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For decades, controversy has persisted about the safety of non-caloric sweeteners (NCS). For many who attempt to lose or maintain weight, they are a god-send. Organizations, such as the Academy of Nutrition and Dietetics, American Diabetes Association, and American Heart Association, support their benefits in weight-loss. Through the years many artificial sweeteners, for example cyclamates, have come and gone. Today, the most recognizable NCS include pink packets of saccharin (Sweet’N Low®), blue packets of aspartame (Equal®), and yellow packets of sucralose (Splenda®).

The public’s first experience with artificial sweeteners began soon after the discovery of saccharin in the late 1880s. Its use became widespread during the sugar shortage of World War I. The Food and Drug Administration (FDA) approved the use of aspartame in 1981 and sucralose in 1998.

Periodically, groups or individuals claim that non-nutritive sweeteners cause harmful health conditions. A 12-week study in 2008 found that sucralose reduced helpful bacteria in the intestines and limited benefits of certain oral drugs in rats. More recent reports, many based on the 2008 research, state that sucralose is carcinogenic and alters blood-glucose. Numerous health professionals disagreed with the findings and claim that critical areas of the initial study were flawed.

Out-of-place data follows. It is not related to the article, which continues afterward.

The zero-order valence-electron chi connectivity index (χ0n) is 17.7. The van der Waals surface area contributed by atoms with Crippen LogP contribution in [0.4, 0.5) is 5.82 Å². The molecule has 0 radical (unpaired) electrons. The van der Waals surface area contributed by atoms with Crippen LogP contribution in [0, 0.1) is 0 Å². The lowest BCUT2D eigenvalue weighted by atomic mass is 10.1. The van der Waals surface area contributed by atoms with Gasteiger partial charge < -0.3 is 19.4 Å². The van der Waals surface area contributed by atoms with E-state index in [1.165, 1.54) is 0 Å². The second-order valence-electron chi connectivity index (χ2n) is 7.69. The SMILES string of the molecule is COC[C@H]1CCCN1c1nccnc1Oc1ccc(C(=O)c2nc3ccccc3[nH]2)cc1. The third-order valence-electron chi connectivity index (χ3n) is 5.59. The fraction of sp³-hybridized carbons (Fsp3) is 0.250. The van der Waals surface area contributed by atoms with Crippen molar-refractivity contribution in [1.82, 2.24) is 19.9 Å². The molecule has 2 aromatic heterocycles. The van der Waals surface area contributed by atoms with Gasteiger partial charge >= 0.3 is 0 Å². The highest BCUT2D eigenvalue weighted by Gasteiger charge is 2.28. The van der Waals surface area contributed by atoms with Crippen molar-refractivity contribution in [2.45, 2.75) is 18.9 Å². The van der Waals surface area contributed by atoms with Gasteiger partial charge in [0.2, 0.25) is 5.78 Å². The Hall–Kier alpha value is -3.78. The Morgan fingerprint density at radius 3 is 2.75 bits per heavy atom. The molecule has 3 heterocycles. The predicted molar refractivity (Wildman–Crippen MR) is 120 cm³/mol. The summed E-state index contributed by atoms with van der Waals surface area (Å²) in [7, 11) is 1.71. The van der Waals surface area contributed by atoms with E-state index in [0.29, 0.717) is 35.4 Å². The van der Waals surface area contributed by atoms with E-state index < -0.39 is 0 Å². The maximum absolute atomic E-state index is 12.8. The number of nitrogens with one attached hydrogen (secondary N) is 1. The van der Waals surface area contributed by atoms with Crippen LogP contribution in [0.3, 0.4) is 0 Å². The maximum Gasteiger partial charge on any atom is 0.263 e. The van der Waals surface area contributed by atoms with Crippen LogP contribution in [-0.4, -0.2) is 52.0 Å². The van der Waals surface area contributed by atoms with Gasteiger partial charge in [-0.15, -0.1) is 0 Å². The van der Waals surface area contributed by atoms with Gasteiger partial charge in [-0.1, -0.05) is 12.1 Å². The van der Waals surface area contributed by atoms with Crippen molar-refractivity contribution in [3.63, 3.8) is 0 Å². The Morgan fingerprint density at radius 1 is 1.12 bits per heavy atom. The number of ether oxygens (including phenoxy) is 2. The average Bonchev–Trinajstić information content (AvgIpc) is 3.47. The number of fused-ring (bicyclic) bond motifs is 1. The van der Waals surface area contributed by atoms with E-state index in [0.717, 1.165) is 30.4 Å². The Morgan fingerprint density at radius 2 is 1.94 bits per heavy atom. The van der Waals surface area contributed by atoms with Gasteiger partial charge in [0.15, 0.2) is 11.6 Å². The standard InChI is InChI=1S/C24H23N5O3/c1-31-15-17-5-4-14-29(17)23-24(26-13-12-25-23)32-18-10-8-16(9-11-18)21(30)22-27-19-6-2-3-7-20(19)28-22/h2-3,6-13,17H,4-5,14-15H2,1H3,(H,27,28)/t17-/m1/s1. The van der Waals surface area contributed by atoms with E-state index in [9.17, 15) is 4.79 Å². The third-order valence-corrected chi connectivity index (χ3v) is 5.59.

Research published in September 2014 looked at potential health problems with the artificial sweeteners aspartame, sucralose, and saccharin. The study concluded that all three sweeteners may elevate blood-sugar levels in some people but not others, possibly release cancer-forming properties when heated, and affect helpful bacteria in the gastrointestinal track. However, even the researchers cautioned that their results were not conclusive enough to make recommendations on consumption of artificial sweeteners. That did not keep the media from spreading the word that non-nutritive sweeteners were unsafe. The “Food Insight” blog, published by the International Food Information Council Foundation, summarized what many nutrition professionals expressed about this study. The author, Matt Raymond, compared the research to “a big nothing-burger with an extra helping of skepticism. . . served up with warmed-over hysteria.” In other words, it was a sensational news story with little to no helpful information.

How do NCS affect weight? One study maintained that compared to sucrose (sugar), saccharin and aspartame caused more weight-gain. However, a review of numerous studies from 1976 to mid-2013 found that those on NCS lost more body weight than control groups who used regular-calorie sweeteners. Substituting non-nutritive sweeteners for sugars did not cause weight gain, and researchers concluded that they may prove helpful in weight loss or weight maintenance programs.

Are artificial sweeteners helpful or harmful? Most health professionals support using artificial sweeteners to help control weight. Until researchers conduct longer, more conclusive studies, enjoy your favorite artificially-sweetened foods with confidence you are safely consuming fewer calories.

 

 

 

 

 

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